By Environment Correspondent Alister Doyle
OSLO (Reuters) - The United States is resisting plans to highlight how climate change is disrupting life in the oceans at a U.N. conference of almost 200 nations next week, Sweden's deputy prime minister, who will co-chair the talks, said on Tuesday.
President Donald Trump doubts that global warming has a human cause and that U.S. scepticism has even affected preparations for the June 5-9 U.N. Ocean Conference in New York, Isabella Lovin told Reuters.
The conference is due to issue a "Call for Action" to limit damage to marine life from threats the United Nations says include global warming, over-fishing and pollution such as plastic waste.
"I think I can safely say that the United States has not been very keen on strong language on climate change," Lovin said in a telephone interview.
"We are not prepared to leave that (strong language) out. That's really fundamental," Lovin said of the draft documents. "The impacts of climate change are almost immeasurable."
It is unclear how the differences will be resolved. Lovin, who is also Sweden's minister for international development cooperation and climate, will co-chair the global ministerial talks with Fiji Prime Minister Frank Bainimarama.
Among climate impacts, a U.N. panel of scientists says rising water temperatures are damaging coral reefs and driving fish stocks polewards, sea levels are rising and carbon dioxide absorbed from the air has formed a harmful mild acid in water.
"The decline of the oceans is really a threat to the entire planet ... We need to start working together," Lovin said.
The conference is seeking ways to implement a U.N. sustainable-development goal to safeguard the oceans, adopted by all governments in 2015. A parallel U.N. goal calls for "urgent action to combat climate change and its impacts".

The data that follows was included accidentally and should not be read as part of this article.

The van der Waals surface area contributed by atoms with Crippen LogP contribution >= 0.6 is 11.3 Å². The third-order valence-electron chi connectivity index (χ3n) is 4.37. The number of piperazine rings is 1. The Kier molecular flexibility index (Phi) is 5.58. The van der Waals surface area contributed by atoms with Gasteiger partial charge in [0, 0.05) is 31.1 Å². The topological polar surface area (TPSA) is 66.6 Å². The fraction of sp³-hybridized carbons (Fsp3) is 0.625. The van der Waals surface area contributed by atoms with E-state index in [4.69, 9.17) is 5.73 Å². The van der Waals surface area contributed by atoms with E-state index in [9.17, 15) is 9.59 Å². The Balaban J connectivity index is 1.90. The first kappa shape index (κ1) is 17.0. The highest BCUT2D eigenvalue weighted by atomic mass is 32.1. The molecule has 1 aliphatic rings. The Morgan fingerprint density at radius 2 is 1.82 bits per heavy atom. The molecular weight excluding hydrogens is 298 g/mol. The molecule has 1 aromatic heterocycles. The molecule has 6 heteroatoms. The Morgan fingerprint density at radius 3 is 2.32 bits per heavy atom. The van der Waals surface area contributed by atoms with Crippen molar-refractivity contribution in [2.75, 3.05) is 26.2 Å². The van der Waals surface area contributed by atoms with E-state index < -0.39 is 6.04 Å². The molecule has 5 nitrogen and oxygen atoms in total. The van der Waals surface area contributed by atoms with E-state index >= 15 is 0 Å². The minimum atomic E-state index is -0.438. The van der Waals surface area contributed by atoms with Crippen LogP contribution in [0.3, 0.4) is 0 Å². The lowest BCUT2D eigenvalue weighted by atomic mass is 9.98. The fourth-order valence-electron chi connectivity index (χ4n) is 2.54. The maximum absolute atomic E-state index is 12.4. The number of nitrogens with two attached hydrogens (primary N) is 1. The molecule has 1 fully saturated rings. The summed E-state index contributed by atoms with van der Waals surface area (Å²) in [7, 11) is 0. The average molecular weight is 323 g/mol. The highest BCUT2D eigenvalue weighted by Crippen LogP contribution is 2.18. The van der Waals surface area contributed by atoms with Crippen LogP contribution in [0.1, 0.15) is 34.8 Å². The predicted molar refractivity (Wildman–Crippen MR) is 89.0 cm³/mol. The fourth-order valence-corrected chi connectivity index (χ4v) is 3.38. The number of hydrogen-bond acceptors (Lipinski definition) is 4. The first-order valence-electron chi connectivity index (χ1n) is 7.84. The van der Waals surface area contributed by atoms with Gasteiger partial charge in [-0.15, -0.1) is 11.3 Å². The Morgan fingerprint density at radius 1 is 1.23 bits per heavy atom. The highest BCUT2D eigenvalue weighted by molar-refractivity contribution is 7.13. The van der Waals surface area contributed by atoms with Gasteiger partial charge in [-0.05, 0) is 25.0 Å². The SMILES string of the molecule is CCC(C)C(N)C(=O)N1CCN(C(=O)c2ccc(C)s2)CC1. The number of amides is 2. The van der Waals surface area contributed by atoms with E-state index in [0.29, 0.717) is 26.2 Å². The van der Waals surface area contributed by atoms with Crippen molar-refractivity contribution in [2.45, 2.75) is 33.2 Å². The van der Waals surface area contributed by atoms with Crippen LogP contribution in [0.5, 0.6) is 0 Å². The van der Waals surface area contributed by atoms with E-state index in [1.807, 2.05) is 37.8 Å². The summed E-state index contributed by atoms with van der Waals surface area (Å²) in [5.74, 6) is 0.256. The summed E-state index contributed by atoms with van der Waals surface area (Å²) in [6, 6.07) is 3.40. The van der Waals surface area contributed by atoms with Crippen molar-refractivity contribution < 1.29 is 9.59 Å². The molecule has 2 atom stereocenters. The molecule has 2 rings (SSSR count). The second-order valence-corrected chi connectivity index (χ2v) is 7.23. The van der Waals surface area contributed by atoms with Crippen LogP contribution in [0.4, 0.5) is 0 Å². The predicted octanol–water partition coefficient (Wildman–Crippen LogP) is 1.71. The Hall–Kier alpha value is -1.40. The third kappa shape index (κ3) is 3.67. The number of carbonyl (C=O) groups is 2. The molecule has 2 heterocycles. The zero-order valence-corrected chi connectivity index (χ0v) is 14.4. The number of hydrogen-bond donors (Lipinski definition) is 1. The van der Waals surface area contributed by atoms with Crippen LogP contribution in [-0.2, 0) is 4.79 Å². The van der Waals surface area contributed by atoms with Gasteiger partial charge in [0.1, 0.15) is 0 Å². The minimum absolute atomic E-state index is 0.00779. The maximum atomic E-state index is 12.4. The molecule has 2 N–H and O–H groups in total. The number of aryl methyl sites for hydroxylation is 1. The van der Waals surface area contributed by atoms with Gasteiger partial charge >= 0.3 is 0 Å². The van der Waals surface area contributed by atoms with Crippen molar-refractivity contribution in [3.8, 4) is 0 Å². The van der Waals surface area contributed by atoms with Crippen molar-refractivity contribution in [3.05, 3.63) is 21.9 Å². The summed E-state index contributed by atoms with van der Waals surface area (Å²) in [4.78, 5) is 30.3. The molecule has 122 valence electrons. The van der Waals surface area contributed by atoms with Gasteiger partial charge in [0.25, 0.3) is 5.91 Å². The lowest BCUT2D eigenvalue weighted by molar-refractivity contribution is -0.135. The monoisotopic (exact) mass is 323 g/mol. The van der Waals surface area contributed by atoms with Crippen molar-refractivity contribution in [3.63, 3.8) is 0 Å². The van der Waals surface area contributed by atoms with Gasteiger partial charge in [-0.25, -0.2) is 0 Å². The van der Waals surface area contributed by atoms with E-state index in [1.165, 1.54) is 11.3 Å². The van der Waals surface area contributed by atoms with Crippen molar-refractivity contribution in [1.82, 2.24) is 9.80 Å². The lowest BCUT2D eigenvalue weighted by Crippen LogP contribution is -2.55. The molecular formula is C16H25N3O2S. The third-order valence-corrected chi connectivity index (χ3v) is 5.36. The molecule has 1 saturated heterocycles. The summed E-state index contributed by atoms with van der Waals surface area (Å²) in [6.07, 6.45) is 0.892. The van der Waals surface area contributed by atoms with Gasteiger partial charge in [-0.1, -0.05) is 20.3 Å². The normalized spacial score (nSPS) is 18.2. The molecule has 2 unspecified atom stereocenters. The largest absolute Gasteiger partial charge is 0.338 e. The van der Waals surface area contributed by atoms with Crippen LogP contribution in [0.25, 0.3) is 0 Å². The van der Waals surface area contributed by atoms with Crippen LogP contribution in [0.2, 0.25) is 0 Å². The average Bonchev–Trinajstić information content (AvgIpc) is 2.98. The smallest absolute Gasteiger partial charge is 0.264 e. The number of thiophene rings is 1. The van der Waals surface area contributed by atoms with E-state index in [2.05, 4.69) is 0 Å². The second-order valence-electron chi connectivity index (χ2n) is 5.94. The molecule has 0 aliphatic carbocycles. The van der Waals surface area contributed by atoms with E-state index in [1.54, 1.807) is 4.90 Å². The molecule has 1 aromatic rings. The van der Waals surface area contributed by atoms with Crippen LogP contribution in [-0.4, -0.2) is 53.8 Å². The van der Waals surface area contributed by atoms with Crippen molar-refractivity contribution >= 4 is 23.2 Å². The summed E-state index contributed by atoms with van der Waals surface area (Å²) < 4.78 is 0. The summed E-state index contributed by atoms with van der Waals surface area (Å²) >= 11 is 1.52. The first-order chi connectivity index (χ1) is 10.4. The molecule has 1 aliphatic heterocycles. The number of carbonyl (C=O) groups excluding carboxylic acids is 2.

Marlene Moses of Nauru, who heads a U.N. group of Pacific island states, said valuable tuna stocks had often moved eastwards with warmer currents in recent years, depleting traditional catches off some western islands.
She said it was vital to factor in climate change in any plan to protect the oceans.
"Leaving climate change out of a document in the context of oceans is like cutting off the right arm of the Pacific island countries," she told Reuters.
More broadly on climate change, Trump is undecided on whether to carry out his election campaign pledge to quit the global 2015 Paris Agreement, which seeks to phase out greenhouse gas emissions, mainly from burning fossil fuels, this century.
He tweeted after a Group of Seven summit in Italy on Saturday, "I will make my final decision on the Paris Accord next week!" All other G7 leaders reaffirmed strong commitment to the global deal.
Lovin said it had been hard to engage Washington in the ocean conference, partly because key posts at the U.S. National Oceanic and Atmospheric Administration remain unfilled since the end of the Obama administration.
The ocean conference will also promote partnerships, such as between governments and businesses, to address issues such as marine pollution, ocean acidification, and marine research.
It will also compile voluntary commitments, such as a Peruvian plan to safeguard local fishing fleets and a scheme by Malaysia's Sabah region to end "fish bombing" by 2020, in which explosives are used to catch fish.
(`Editing by Mark Heinrich)